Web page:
I think it’s probably necessary that all people ought to be in flight from such things. It may be absolutely necessary for the vigor of the poetry for that kind of energy to have been invested in it, but it’s not the kind of thing you wish to live with, it seems. A parallel situation is the person who’s very boring, let’s say, and needs to feel moved, and he goes to the movies, and he finds that the more horrible the movie, the more he’s moved by it. Someone who is likely to be a poet would be already overwhelmed by the death of an ant he had stepped on or something else. He wouldn’t need to go to the movies to be stirred. He’d already be over-stimulated.
Another thing, there are two kinds of poet here. One kind of poet feels very little apparently, or it isn’t accessible to him. He has to hack at it. He has to build the poem, and he comes back revision after revision, working his energy up to where he has it. The other kind of poetry is doing just the opposite. He has so much anxiety inside, so he’s trying to dissolve it away, and instead of making large, hacking gestures to try to build energy into a system, he’s being easy and quiet because he knows more is going on than he can handle, and he’s trying to dissolve—
Ammons: Yes, Yeats, Lowell, yeah. I would say that Stevens was a man under great pressure and did beautifully cool things to try to cause it to subside.
PF: You put Stevens in the opposite camp. What about yourself?
Ammons: I am certainly the opposite. Mr. Ashbery is in the opposite. But these two kinds of poet will never understand each other.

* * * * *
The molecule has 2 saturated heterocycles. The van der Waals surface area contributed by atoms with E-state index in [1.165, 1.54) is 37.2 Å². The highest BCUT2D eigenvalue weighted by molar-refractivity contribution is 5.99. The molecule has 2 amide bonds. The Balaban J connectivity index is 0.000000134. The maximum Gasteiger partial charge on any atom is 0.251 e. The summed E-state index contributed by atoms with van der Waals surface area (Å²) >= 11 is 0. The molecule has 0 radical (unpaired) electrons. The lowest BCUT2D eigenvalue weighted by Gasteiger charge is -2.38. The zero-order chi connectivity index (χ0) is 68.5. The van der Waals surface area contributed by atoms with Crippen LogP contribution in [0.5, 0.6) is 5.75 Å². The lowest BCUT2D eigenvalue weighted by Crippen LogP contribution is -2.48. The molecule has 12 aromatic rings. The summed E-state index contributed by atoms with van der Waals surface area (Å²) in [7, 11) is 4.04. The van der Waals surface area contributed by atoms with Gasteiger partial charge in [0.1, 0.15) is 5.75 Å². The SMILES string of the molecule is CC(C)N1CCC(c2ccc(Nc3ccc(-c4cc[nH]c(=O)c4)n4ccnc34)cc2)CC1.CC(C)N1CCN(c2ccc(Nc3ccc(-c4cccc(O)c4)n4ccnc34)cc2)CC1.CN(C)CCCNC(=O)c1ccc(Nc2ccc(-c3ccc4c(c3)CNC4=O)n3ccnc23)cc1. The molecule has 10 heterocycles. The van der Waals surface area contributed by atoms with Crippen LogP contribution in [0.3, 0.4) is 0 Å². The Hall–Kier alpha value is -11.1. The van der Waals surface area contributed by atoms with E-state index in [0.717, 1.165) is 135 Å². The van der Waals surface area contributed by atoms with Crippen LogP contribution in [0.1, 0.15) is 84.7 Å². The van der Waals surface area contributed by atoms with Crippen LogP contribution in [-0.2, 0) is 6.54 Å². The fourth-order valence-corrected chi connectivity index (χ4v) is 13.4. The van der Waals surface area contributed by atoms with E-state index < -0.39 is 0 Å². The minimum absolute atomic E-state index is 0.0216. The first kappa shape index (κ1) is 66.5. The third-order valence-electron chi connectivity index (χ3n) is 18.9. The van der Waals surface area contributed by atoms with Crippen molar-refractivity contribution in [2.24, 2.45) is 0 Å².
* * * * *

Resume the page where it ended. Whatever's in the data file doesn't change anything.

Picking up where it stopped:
PF: So you don’t do much revision?
Ammons: You know, one does everything. And in my short poems, I go over them and over them testing them out. Often, I don’t change more than a word or two, but sometimes the whole poem is radically changed.
But it is true that for the last ten years in particular, I have practiced over and over, poem by poem, to try to see if I could reach the absolute crazy points where what is happening in my mind and what is happening on the page seem to be identical. That’s the thing I’m working toward. The problem is that once you get there, it no longer seems necessary to write.
PF: Once you feel you can make that connection at will.
Ammons: Once there seems to be a correspondence between the event and the word.
PF: What about the element of communication to a reader? Do you consider that extraneous?
Ammons: It is for me. I’m never aware that I’m speaking to anyone, and I suppose I’m not. I never think of an audience or anyone out there to whom this poem is being addressed.
One thing I do sometimes think of, and that is that if I can get this poem right, then it will represent getting the poem right for other people. That is to say, what happens to me is representative of what can happen in other minds.
PF: So it’s a kind of paradigm.
Ammons: Yes, I’m trying to reach a paradigm, and once it’s there, the shape is there, then if someone else wanted to test themselves against it… but I never had any feeling, direct feeling that there’s something I know that I must tell you.
PF: But one of the strongest aspects of your work is the relationship you create with the reader, especially in the longer poems like “Hibernaculum” and Sphere. It feels to me like you are reaching out.
Ammons: The thing is, how do you do this? How do you reach that person, and here’s the room where I do my work, and obviously I can’t shout loud enough to be heard by anyone. So what I have to do is make something, some vehicle that then that person will come in touch with.